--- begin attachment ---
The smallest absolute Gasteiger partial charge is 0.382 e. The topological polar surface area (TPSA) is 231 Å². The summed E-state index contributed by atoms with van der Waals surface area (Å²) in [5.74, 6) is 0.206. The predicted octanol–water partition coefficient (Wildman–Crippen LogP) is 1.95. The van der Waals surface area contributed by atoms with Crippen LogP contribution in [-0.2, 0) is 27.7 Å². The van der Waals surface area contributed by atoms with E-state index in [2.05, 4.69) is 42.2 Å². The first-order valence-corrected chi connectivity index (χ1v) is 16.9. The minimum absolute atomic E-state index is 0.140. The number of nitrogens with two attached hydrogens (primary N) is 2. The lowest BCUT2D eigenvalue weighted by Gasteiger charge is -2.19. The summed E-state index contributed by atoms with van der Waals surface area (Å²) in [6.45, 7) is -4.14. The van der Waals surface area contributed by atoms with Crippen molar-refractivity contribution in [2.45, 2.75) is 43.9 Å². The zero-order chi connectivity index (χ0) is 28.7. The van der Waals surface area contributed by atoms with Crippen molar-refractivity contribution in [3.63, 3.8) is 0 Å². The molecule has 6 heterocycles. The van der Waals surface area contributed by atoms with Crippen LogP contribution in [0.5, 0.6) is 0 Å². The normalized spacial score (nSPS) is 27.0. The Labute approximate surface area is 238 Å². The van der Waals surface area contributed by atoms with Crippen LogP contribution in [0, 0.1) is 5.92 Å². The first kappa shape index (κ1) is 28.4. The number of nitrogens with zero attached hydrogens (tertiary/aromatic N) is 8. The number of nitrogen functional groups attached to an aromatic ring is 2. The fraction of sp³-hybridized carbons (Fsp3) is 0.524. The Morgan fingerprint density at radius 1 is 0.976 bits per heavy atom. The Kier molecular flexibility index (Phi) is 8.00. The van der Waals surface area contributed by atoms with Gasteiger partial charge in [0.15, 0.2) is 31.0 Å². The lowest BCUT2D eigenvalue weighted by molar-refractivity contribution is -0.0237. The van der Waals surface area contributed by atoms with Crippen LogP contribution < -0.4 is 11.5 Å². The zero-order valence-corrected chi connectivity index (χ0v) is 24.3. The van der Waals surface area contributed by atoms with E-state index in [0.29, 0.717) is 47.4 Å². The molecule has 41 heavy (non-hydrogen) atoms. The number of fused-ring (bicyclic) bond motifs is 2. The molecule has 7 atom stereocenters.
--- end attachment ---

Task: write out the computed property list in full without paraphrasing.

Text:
The smallest absolute Gasteiger partial charge is 0.382 e. The topological polar surface area (TPSA) is 231 Å². The summed E-state index contributed by atoms with van der Waals surface area (Å²) in [5.74, 6) is 0.206. The predicted octanol–water partition coefficient (Wildman–Crippen LogP) is 1.95. The van der Waals surface area contributed by atoms with Crippen LogP contribution in [-0.2, 0) is 27.7 Å². The van der Waals surface area contributed by atoms with E-state index in [2.05, 4.69) is 42.2 Å². The first-order valence-corrected chi connectivity index (χ1v) is 16.9. The minimum absolute atomic E-state index is 0.140. The number of nitrogens with two attached hydrogens (primary N) is 2. The lowest BCUT2D eigenvalue weighted by Gasteiger charge is -2.19. The summed E-state index contributed by atoms with van der Waals surface area (Å²) in [6.45, 7) is -4.14. The van der Waals surface area contributed by atoms with Crippen molar-refractivity contribution in [2.45, 2.75) is 43.9 Å². The zero-order chi connectivity index (χ0) is 28.7. The van der Waals surface area contributed by atoms with Crippen molar-refractivity contribution in [3.63, 3.8) is 0 Å². The molecule has 6 heterocycles. The van der Waals surface area contributed by atoms with Crippen LogP contribution in [0.5, 0.6) is 0 Å². The normalized spacial score (nSPS) is 27.0. The Labute approximate surface area is 238 Å². The van der Waals surface area contributed by atoms with Crippen LogP contribution in [0, 0.1) is 5.92 Å². The first kappa shape index (κ1) is 28.4. The number of nitrogens with zero attached hydrogens (tertiary/aromatic N) is 8. The number of nitrogen functional groups attached to an aromatic ring is 2. The fraction of sp³-hybridized carbons (Fsp3) is 0.524. The Morgan fingerprint density at radius 1 is 0.976 bits per heavy atom. The Kier molecular flexibility index (Phi) is 8.00. The van der Waals surface area contributed by atoms with Gasteiger partial charge in [0.15, 0.2) is 31.0 Å². The lowest BCUT2D eigenvalue weighted by molar-refractivity contribution is -0.0237. The van der Waals surface area contributed by atoms with Crippen LogP contribution < -0.4 is 11.5 Å². The zero-order valence-corrected chi connectivity index (χ0v) is 24.3. The van der Waals surface area contributed by atoms with E-state index in [0.29, 0.717) is 47.4 Å². The molecule has 41 heavy (non-hydrogen) atoms. The number of fused-ring (bicyclic) bond motifs is 2. The molecule has 7 atom stereocenters.